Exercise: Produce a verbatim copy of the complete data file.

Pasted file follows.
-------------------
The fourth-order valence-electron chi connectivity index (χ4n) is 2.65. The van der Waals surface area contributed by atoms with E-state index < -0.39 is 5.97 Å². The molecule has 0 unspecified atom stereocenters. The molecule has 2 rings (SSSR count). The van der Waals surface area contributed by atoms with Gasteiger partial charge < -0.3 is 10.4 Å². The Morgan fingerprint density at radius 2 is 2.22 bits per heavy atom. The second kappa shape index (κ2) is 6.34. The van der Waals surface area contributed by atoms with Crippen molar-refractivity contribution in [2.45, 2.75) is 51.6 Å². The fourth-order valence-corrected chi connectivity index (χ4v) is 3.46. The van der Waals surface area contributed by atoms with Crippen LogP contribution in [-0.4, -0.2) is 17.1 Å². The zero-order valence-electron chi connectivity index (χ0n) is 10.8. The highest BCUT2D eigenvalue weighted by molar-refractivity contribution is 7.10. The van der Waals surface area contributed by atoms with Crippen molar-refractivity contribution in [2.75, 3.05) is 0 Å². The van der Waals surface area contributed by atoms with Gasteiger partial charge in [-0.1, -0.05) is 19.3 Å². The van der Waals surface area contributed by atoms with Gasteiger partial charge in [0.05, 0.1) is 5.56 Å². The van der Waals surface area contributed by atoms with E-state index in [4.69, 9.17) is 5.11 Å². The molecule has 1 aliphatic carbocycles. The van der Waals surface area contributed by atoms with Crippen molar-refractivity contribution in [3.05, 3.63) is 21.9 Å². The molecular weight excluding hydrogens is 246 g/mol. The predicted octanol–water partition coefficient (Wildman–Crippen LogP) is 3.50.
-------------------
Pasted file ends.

The fourth-order valence-electron chi connectivity index (χ4n) is 2.65. The van der Waals surface area contributed by atoms with E-state index < -0.39 is 5.97 Å². The molecule has 0 unspecified atom stereocenters. The molecule has 2 rings (SSSR count). The van der Waals surface area contributed by atoms with Gasteiger partial charge < -0.3 is 10.4 Å². The Morgan fingerprint density at radius 2 is 2.22 bits per heavy atom. The second kappa shape index (κ2) is 6.34. The van der Waals surface area contributed by atoms with Crippen molar-refractivity contribution in [2.45, 2.75) is 51.6 Å². The fourth-order valence-corrected chi connectivity index (χ4v) is 3.46. The van der Waals surface area contributed by atoms with Crippen LogP contribution in [-0.4, -0.2) is 17.1 Å². The zero-order valence-electron chi connectivity index (χ0n) is 10.8. The highest BCUT2D eigenvalue weighted by molar-refractivity contribution is 7.10. The van der Waals surface area contributed by atoms with Crippen molar-refractivity contribution in [2.75, 3.05) is 0 Å². The van der Waals surface area contributed by atoms with Gasteiger partial charge in [-0.1, -0.05) is 19.3 Å². The van der Waals surface area contributed by atoms with Gasteiger partial charge in [0.05, 0.1) is 5.56 Å². The van der Waals surface area contributed by atoms with E-state index in [4.69, 9.17) is 5.11 Å². The molecule has 1 aliphatic carbocycles. The van der Waals surface area contributed by atoms with Crippen molar-refractivity contribution in [3.05, 3.63) is 21.9 Å². The molecular weight excluding hydrogens is 246 g/mol. The predicted octanol–water partition coefficient (Wildman–Crippen LogP) is 3.50.